And maybe, just maybe, if I’m lucky and I’ve been good, I’ll get to share some of those experiences with my kids!

  2. Jeff vdD says

    Ten years ago, I was 3 years into my serious cycling career (is it a career if you don’t get paid? I once–ONCE–won water bottle and similar in a MTB race). I hadn’t yet met the Velominati. My children were old enough not to be an anchor, and my marriage was over enough also not to be an anchor. So I rode. (My bikes never left pavement.)

    Now, I’m rarely on a pure road ride. Like powerboats as a means to get to a sailboat, tarmac is merely a way to connect dirt segments. (I do have one big paved ride a year, from Plymouth MA to Provincetown MA, but that’s mostly just to get a lobster roll and margarita on a deck overlooking the harbor.) I’m post-Velominati. I know a LOT more about tread pattern, PSI, and disc brake service than I ever imagined. No real mission beyond pushing the pedals at the moment, but once things are backish to normal, I plan to put some effort into bringing new riders onto the New England CX scene. My intensity is about the same as it was a decade ago. But my love of the sport is so much richer and deeper as a result of the many more miles under my tires.

    1. southcarolinamtb says

      Similar to VdD, the experiences are richer. I think this is the natural progression. Heck, I’ve had the image of my riding friend pop into my mind a dozen times today already. Bearded, a little sweaty, and smiling as big as you please after we put in a hard effort to pass a group ahead of us. Fun for sure! Better experiences, but Strava tells me I’m slower (by a lot from 10 years ago). I thing that is also the natural progression. That’s okay with me.
      Contained within the last 10 years was a mission (NICA coach for 5 years). That was successful too, and now there are lots more families and kids in our area enjoying pedaling around on 2 wheels.
      What’s contained in the next 10 years? Hmmm….nothing’s promised, but I’m hopeful.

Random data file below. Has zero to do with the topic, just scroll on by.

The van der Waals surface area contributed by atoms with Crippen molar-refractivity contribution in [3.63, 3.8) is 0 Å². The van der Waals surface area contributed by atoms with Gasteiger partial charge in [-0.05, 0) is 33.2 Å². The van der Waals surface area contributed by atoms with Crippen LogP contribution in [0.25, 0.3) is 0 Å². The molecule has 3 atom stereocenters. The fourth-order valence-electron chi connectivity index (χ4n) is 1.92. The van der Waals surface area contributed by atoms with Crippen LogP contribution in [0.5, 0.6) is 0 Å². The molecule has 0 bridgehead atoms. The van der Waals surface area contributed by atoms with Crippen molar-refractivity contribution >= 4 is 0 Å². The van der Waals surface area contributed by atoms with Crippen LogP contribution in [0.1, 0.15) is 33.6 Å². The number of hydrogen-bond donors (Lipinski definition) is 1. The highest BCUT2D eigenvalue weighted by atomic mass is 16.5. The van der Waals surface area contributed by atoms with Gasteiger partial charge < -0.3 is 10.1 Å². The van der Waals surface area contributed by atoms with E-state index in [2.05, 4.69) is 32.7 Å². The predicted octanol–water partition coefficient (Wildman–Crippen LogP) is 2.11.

3. scottg says

    A good friend told me to cultivate a more casual attitude.
    The especially applies to cycling.
    Riding is time with friends.

  4. khal spencer says

    Assuming I make it, I will be 67 in January. A decade ago I kept tabs on how many centuries, how many long rides, whether I could routinely get my heart rate up over what the published max is for my age, and all that weekly mileage shit.

    In 2016 I broke a foot, had a double hernia operation, and crashed and tore my rotator cuff, requiring yet another surgery. It was the year from hell. I got fat and lazy, gradually got back in shape in 2017 and then we moved 33 miles from my job and instead of biking to work, I was in the infernal car for two hours a day. I got really fat.

    Thinking health was more important than money I cut down to three days a week in the cube farm. I managed to lose 13 lbs and get back to feeling good, which is subjective but to someone who has been riding lots since 1979, not a mystery. So now rather than counting centuries and miles, its “do I feel fit and good? Do I feel fast and strong?”. Its a matter of good health and good vibes rather than miles or checking boxes and is clearly subjective, but we don’t last forever here and to me, its spiritual rather than getting a hardon over the latest Strava competition.

    So yes, I’ve changed my attitude. Still got lots of bikes, still go out and pet them, try to ride lots and ride to the hardware store as well as over the mountain. But its more like that Zen story: I ride my bikes to ride my bikes.

  5. rich says

    10 years ago it was Doubles and death rides for me. Now like Khal I’ve had 2 surgeries in the last 2 years. I’ll soon be trying to get the weight off and the legs back No more doubles for me. I want to do some touring. Both gravel and paved. I’ll retire next year and have more time.